Policies tightened to cool overheating housing market

By Wu Jin
0 Comment(s)Print E-mail China.org.cn, July 19, 2018
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China plans to cool down the overheating housing market, especially in third- and fourth-tier cities that saw a new round of surges in June, reported the China News Service on Wednesday.

A saleswoman (center) talks with customers at a real estate sales office in Huai'an, Jiangsu province. [Photo / China News Service]
A saleswoman (center) talks with customers at a real estate sales office in Huai'an, Jiangsu province. [Photo/China News Service]

According to the National Bureau of Statistics, housing prices rose in June in 63 out of 70 cities across the country, with the price of new houses increasing 1.1 percent from a month earlier, and 5.8 percent year-on-year.

The month-on-month index has continued to grow over four consecutive months, following 0.6 percent in April and 0.8 percent in May.

"It has been the largest rise in 21 straight months considering the number of cities where the housing prices rose – and the consecutive growth indicates strong momentum in the housing market," said Yan Yuejin, research director of the think tank center of R&D Institute, E-house China, an organization engaged in real estate market research.

The top three cities with the highest growth rates of housing prices in June were Haikou, the capital of Hainan province, with an increase of 3.9 percent, Jinan, capital of Shandong province, at 3.6 percent and Dandong, Liaoning province, neighboring the Korean Peninsula, at 3.3 percent.

Zhang Dawei, chief analyst of Centaline Property, said, "The price hike mostly covering the third-and fourth-tier cities, as well as some second-tier ones, has not affected the stability of prices in first-tier cities."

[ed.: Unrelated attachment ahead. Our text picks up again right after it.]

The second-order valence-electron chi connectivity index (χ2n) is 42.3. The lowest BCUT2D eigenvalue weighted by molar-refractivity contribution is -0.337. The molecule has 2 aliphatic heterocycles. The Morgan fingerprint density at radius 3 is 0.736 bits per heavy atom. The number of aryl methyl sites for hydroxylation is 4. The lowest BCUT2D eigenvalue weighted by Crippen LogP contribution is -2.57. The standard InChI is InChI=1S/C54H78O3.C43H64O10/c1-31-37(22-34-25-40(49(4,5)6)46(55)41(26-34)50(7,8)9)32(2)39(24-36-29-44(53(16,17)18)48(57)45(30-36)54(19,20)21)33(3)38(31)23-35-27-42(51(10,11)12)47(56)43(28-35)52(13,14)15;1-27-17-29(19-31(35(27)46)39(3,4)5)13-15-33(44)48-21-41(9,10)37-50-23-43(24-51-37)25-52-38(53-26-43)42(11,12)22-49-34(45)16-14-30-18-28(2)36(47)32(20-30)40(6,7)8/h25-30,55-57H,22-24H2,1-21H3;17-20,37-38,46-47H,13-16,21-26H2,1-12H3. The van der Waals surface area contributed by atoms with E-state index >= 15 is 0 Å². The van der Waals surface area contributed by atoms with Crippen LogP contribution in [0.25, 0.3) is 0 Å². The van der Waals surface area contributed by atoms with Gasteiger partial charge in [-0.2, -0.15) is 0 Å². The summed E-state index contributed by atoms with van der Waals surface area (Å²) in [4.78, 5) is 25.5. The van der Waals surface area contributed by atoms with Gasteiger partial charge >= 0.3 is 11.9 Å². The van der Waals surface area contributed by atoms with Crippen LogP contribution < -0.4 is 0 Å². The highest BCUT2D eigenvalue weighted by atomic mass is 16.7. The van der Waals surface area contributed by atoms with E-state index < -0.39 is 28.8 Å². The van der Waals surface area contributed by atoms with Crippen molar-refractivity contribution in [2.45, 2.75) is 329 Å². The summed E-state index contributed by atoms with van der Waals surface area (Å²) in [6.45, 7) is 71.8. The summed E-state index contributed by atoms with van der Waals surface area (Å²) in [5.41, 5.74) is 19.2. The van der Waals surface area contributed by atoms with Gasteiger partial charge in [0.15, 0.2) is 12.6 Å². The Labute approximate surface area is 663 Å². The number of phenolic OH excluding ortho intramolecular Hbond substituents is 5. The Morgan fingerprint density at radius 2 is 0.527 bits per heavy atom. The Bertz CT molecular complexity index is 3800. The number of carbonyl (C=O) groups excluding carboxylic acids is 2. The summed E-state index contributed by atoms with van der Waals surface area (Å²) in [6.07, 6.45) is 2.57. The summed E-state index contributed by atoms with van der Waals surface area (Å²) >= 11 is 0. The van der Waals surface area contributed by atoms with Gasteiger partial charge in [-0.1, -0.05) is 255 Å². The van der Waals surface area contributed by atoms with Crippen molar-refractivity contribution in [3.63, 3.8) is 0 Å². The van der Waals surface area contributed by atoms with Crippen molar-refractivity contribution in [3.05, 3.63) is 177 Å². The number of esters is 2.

Following the increase in housing prices, the government has tightened its policies in real estate markets, controlling growth rates, setting ceiling prices and curbing housing speculations, in hope of maintaining stability in the real estate market.

Recently, the Ministry of Housing and Urban-Rural Development readjusted its policy that used to reimburse relocated families by remitting banknotes into their bank accounts so that they could use the money to buy new houses.

According to the ministry, to be more resilient, the procedure has been split into two methods according to the situation. Relocated families may be subsidized in cash if the region where they live has an excess of commercial houses, or they may be compensated with new houses if the commercial houses there are more scarce.

Zhang Bo, chief analyst of the Research Institute of 58 Anjuke, a research division of the online housing transaction platform, said, "With the control over the real estate market becoming more and more stringent, there would be less volatility in the second-tier cities than in the third- and fourth-tier cities, where the market may keep growing for a period of time."

Wang Yeqiang, a deputy research fellow from the Institute of Urban and Environment Studies at the Chinese Academy of Social Sciences, predicted that despite the loosening policies and excessive demands, the housing market in third- and fourth-tier cities may meet with adjustments when de-inventory policies become less influential in the second half of this year.

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